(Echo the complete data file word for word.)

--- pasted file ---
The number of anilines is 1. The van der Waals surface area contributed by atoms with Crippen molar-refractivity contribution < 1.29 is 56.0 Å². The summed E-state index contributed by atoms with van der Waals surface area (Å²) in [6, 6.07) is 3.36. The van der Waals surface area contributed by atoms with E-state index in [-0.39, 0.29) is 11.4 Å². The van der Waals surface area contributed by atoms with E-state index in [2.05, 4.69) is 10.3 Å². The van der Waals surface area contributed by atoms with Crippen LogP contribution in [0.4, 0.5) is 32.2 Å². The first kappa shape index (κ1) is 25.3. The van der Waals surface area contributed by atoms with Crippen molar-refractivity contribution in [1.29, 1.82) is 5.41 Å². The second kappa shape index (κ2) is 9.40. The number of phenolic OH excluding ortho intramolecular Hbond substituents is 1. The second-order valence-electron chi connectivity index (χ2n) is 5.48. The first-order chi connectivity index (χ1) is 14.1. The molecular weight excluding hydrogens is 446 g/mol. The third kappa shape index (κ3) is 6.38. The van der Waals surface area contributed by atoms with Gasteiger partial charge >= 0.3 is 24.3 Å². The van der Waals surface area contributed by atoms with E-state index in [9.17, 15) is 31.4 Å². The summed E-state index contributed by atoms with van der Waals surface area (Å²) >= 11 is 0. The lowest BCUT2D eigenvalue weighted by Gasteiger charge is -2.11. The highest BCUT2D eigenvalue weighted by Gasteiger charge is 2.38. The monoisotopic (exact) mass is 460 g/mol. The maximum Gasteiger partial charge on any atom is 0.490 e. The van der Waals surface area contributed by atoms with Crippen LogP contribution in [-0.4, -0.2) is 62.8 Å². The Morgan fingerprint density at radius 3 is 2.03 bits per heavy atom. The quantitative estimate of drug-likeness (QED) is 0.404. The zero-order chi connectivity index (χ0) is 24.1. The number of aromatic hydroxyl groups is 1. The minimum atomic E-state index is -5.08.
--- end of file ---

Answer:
The number of anilines is 1. The van der Waals surface area contributed by atoms with Crippen molar-refractivity contribution < 1.29 is 56.0 Å². The summed E-state index contributed by atoms with van der Waals surface area (Å²) in [6, 6.07) is 3.36. The van der Waals surface area contributed by atoms with E-state index in [-0.39, 0.29) is 11.4 Å². The van der Waals surface area contributed by atoms with E-state index in [2.05, 4.69) is 10.3 Å². The van der Waals surface area contributed by atoms with Crippen LogP contribution in [0.4, 0.5) is 32.2 Å². The first kappa shape index (κ1) is 25.3. The van der Waals surface area contributed by atoms with Crippen molar-refractivity contribution in [1.29, 1.82) is 5.41 Å². The second kappa shape index (κ2) is 9.40. The number of phenolic OH excluding ortho intramolecular Hbond substituents is 1. The second-order valence-electron chi connectivity index (χ2n) is 5.48. The first-order chi connectivity index (χ1) is 14.1. The molecular weight excluding hydrogens is 446 g/mol. The third kappa shape index (κ3) is 6.38. The van der Waals surface area contributed by atoms with Gasteiger partial charge >= 0.3 is 24.3 Å². The van der Waals surface area contributed by atoms with E-state index in [9.17, 15) is 31.4 Å². The summed E-state index contributed by atoms with van der Waals surface area (Å²) >= 11 is 0. The lowest BCUT2D eigenvalue weighted by Gasteiger charge is -2.11. The highest BCUT2D eigenvalue weighted by Gasteiger charge is 2.38. The monoisotopic (exact) mass is 460 g/mol. The maximum Gasteiger partial charge on any atom is 0.490 e. The van der Waals surface area contributed by atoms with Crippen LogP contribution in [-0.4, -0.2) is 62.8 Å². The Morgan fingerprint density at radius 3 is 2.03 bits per heavy atom. The quantitative estimate of drug-likeness (QED) is 0.404. The zero-order chi connectivity index (χ0) is 24.1. The number of aromatic hydroxyl groups is 1. The minimum atomic E-state index is -5.08.